Second patient could also have drunk cleaning fluid, inquest hears
A second patient may have drunk cleaning fluid in the same hospital where an elderly woman died after consuming Flash, an inquest heard.
Joan Blaber died six days after drinking the branded floor cleaner while she was being treated in the Royal Sussex County Hospital in Brighton last year.
The 85-year-old, of Lewes, East Sussex, had been admitted with a minor stroke on August 22, but her condition worsened after she drank the detergent on September 17 after it was left in a water jug on her bedside table in the Baily ward. She died on September 23.
When the inquest resumed on Wednesday, Brighton and Hove Coroner’s Court heard how before Mrs Blaber died, staff were told another patient drank toilet cleaner.
Housekeeper Daniel Gonzales, who was working on a nearby ward but also sometimes helped with the breakfast service in Mrs Blaber’s ward, said: “Apparently the patient, who had Dementia or something like that, took it and drank it.
“It’s just a story, I’m not sure if it was true.”
Giving evidence, he suggested it may have been to “worry” staff into taking safety seriously.
Codes for secure storage cupboards where chemicals were kept were sometimes written on the wall next to them, he said, although he did not believe this was the case in Mrs Blaber’s ward.
Asked how he thought Flash was found in a patient’s water jug, he said: “It doesn’t make any sense to me and my colleagues. We have been talking about it.
“No-one would pour the product into a jug you normally use for patients.”
He said there were strict rules for staff about using cleaning products, and if they made a mistake they would have “definitely” have lost their job.
Senior coroner Veronica Hamilton-Deeley said this was “worrying” as it suggested it was “highly unlikely” the incident was an error.
The hospital had a system of using different types of water jugs to identify the needs of patients. On the day Mrs Blaber drank the liquid, she was given the wrong colour jug, the inquest previously heard.
Relatives told how a housekeeper took away Mrs Blaber’s clear water jug in the afternoon and replaced it with a solid green one with the same colour lid shortly after – meaning no-one could see the liquid inside.
Mr Gonzales said there were often not enough water jugs for each patient.
Meanwhile, cleaners employed by the agency Green Mop claimed they were not given formal training by the hospital during their shifts.
Ashley Le May, who was part of a team tasked with cleaning communal areas on the day in question, said he had to carry a container of Flash through the wards to get to other parts of the building as it was too big to fit on the trolley. But they were told not to clean the wards.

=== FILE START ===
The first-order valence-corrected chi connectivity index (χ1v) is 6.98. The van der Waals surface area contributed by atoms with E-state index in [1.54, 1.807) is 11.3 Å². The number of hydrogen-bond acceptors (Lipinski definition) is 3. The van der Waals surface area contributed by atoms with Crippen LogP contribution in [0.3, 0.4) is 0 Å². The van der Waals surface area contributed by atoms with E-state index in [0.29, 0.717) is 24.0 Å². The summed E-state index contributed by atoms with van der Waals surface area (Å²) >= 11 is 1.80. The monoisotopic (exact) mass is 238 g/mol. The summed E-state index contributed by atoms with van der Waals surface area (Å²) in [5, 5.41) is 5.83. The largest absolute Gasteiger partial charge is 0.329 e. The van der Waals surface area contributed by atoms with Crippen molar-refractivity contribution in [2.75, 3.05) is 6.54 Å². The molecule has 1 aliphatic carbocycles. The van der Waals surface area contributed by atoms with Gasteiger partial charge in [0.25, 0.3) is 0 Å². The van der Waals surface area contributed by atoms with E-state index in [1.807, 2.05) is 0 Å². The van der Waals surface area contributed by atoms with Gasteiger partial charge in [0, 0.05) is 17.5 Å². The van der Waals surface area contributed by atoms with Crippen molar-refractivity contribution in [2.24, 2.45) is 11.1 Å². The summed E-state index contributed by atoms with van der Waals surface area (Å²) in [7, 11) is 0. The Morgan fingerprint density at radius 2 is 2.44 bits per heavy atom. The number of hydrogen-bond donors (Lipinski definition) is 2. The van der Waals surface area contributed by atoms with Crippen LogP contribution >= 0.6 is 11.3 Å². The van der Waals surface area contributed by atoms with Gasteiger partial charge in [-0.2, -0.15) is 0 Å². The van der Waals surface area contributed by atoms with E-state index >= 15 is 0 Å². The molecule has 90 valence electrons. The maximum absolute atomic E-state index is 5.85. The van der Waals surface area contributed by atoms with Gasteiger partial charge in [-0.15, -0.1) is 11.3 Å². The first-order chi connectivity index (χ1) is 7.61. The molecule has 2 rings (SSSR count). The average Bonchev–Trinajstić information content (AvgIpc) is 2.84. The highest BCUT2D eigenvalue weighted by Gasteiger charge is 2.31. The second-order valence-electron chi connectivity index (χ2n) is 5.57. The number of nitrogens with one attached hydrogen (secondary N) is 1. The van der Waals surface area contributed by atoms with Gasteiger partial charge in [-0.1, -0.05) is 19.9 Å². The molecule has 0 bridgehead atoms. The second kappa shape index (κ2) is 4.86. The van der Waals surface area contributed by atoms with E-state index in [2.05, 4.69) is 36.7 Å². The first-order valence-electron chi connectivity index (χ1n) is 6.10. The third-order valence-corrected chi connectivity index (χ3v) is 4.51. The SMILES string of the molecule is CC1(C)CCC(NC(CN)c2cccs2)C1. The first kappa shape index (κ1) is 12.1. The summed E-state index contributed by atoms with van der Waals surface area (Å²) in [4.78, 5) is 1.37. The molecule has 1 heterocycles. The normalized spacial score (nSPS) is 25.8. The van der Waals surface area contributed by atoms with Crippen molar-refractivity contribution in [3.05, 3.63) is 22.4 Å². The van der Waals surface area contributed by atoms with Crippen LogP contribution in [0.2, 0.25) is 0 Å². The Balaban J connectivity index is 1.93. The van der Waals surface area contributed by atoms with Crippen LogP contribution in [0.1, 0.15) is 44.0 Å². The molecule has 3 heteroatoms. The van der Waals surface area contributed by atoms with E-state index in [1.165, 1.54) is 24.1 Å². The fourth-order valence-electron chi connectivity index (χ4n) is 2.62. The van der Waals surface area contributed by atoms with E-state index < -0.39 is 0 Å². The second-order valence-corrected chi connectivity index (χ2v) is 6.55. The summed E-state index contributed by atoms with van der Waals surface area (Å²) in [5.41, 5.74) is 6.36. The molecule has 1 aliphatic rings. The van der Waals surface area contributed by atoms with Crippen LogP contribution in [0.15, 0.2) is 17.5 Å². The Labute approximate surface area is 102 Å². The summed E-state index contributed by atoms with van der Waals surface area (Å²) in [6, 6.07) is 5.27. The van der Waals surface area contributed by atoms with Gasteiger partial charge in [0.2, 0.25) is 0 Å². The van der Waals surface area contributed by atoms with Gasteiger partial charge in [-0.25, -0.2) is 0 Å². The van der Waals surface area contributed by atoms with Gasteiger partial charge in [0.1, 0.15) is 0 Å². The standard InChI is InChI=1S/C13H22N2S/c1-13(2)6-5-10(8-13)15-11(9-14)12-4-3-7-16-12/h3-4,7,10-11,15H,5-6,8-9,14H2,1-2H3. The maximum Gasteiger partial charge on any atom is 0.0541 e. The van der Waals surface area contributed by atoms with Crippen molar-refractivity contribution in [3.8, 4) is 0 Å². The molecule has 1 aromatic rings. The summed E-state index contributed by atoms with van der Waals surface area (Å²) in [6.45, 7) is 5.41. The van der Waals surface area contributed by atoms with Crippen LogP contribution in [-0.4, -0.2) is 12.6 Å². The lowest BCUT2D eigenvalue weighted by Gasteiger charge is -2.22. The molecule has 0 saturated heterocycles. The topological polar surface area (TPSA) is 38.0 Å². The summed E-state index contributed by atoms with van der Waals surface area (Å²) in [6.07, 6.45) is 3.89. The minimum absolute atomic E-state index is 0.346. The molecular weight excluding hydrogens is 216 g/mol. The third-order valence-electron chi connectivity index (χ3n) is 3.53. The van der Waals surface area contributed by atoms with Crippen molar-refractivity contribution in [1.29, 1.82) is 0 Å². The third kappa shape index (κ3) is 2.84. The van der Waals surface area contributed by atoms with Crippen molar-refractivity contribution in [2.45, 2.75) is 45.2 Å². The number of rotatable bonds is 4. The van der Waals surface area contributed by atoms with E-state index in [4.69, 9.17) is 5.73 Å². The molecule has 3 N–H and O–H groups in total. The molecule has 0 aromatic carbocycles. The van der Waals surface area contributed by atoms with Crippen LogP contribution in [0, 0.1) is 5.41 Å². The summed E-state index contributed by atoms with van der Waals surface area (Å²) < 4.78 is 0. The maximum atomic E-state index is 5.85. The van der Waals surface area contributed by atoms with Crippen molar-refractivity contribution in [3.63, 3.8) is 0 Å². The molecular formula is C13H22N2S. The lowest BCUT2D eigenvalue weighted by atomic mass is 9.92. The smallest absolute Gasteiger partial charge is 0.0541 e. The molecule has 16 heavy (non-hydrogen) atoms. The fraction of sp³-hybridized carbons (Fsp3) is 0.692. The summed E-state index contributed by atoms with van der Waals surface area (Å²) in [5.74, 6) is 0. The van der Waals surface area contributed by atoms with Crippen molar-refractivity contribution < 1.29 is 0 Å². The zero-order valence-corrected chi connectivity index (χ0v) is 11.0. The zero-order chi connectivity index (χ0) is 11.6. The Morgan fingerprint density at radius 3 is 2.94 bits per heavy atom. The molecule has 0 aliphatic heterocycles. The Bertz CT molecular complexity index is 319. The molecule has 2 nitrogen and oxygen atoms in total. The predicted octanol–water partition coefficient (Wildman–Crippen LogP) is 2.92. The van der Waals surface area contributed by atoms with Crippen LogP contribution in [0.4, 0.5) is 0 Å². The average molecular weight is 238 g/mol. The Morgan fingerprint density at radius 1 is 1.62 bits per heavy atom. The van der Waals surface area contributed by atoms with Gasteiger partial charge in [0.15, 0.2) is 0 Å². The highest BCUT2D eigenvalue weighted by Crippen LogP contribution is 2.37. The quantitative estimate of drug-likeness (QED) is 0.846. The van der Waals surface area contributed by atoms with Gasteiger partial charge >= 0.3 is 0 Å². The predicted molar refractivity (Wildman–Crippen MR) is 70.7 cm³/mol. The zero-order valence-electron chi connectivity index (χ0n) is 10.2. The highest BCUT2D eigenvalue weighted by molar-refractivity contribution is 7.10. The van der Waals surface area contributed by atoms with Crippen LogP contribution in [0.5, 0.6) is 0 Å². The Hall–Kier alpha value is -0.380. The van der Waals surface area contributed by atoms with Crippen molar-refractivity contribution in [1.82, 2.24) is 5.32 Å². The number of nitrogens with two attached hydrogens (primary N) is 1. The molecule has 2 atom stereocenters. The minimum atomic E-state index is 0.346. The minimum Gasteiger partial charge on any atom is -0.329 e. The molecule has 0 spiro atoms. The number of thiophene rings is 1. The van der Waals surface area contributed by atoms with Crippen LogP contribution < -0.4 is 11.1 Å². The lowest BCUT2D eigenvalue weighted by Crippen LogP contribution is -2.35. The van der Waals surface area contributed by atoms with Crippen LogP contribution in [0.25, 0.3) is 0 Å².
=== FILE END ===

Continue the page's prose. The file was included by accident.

Giving evidence, he added: “At no point did we stop and at no point did the bottle of Flash leave its cardboard box.”
The protocol was to keep chemicals in cupboards and decant into a bucket as necessary, the inquest heard.
His colleague Kayleigh Regan was excused from attending the inquest on medical grounds, but in a statement said she was “surprised” there was “no real structure” to cleaning and claimed she received “no official training” from the hospital.
Mrs Blaber could have lived a few months to a “couple of years” longer if she had not drunk the detergent, consultant pathologist and medical examiner Doctor Mark Howard estimated.
He added: “Could Joan have suddenly died without the detergent incident? Yes.
“I’m not saying she would have definitely been alive in 2019.”
But Doctor Alex Harrison (pictured), an intensive care consultant at the hospital, said she was in the “last year of her life”.
He faced questions over the decision to move her from the high dependency unit to the stroke ward at midnight by taking her outside to move between two hospital buildings.
The inquest previously heard she had pneumonia when she died.
Asked if this could have contributed to her death, Mr Harrison said: “She would have still deteriorated the following morning and Joan would have still died.”
He also said he did not believe the presence of pain killer patches – which were removed seven days later than planned – could have caused her symptoms of confusion.
The coroner dismissed a juror from the proceedings after it emerged he had researched the case despite being told not to. The jury is now reduced to 10 people – six women and four men.
The inquest, taking place at the Jury’s Inn hotel near Brighton Station, continues on Thursday.
Copyright (c) Press Association Ltd. 2018, All Rights Reserved. Picture (c) Andrew Matthews / PA Wire.